Thousands of farmers throughout India are reverting back to traditional farming methods as the consequences of Western agriculture have begun to negatively impact the region’s food and water supply, and the health of its people.
More than 40 years after the “Green Revolution,” a period in which India’s agricultural yields skyrocketed following the introduction of commercial farming techniques, growers are returning to traditional, organic methods that date back to centuries ago.
In a last-ditch attempt to save the country’s weakened resources, and the health of its people, India has emerged as a global leader in organic farming, as they’ve welcomed 600,000 certified producers.
The benefits of the “Green Revolution” lasted less than a decade before threatening India’s food and water supply
In the 1970s and 1980s, the “Green Revolution” introduced farmers in the state of Punjab to synthetic fertilizers, high-yield seeds and irrigation, which transformed the country into an economic powerhouse, allowing them to produce enough wheat and rice to feed a once-starving population.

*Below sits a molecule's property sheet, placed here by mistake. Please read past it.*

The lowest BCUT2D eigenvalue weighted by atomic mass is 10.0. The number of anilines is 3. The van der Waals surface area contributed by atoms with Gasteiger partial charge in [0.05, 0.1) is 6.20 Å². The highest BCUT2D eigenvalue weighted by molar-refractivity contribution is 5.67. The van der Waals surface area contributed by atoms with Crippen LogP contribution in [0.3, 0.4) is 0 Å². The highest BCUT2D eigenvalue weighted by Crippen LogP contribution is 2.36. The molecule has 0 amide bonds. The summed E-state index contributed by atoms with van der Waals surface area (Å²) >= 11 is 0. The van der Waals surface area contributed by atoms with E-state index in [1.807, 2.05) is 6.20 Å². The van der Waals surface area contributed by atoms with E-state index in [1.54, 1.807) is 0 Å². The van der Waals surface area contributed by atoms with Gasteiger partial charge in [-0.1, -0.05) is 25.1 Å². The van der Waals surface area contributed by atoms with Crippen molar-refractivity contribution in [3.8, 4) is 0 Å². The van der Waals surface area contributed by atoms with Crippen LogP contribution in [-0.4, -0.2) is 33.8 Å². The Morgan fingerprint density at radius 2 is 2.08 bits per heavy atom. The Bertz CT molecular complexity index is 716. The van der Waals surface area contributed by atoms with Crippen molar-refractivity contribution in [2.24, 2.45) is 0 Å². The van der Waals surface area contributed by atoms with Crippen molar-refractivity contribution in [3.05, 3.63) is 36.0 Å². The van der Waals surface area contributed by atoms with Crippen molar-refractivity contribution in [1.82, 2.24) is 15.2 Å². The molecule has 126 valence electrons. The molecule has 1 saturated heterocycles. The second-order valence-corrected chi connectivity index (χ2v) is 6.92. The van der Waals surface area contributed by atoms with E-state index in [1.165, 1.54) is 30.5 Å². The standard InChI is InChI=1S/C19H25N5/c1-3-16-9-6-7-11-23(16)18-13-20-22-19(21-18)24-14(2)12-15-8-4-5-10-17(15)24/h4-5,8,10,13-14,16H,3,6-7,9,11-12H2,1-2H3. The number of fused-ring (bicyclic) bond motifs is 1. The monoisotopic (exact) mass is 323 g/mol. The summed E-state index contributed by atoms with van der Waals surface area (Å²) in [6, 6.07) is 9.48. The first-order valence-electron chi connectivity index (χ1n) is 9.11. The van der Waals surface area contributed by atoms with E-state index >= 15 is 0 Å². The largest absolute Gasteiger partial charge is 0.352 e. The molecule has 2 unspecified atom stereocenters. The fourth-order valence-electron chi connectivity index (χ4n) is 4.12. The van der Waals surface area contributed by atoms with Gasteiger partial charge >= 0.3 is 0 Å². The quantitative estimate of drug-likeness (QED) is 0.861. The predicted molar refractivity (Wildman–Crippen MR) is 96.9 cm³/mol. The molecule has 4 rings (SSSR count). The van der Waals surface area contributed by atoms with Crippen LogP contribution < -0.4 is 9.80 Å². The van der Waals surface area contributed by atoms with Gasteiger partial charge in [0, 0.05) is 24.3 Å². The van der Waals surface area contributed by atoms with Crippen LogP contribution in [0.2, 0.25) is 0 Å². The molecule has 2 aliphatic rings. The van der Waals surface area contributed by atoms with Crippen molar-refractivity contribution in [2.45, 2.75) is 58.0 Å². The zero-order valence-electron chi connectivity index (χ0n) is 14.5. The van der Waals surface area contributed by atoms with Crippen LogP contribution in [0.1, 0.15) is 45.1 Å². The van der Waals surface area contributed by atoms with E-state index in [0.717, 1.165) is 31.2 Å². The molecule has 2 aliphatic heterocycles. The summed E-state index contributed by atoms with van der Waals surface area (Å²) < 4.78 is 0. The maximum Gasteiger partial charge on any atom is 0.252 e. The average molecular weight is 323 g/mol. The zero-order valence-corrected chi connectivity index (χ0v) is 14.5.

Through the use of commercial agriculture, which included the use of synthetic fertilizers such as urea and phosphate, Punjab produced nearly two-thirds of the country’s wheat and rice in the 1980s and 1990s, lining the pockets of farmers as gross incomes rose nearly 10 percent in just one year, accordingto Al Jazeera.
While offering a sense of hope to a country that was once in turmoil, it soon became clear that the West’s version of farming was not sustainable. Because the seeds were high-yield, they required a lot of water, more water than was naturally available through rainfall, causing farmers to begin drilling in fields, searching for water for irrigation.
The state’s water supply became threatened due to the constant drilling, as well as contamination caused by the large amounts of chemicals that were increasingly being poured into the soil.
State of Punjab, where commercial agriculture was first introduced, now has the country’s highest cancer rates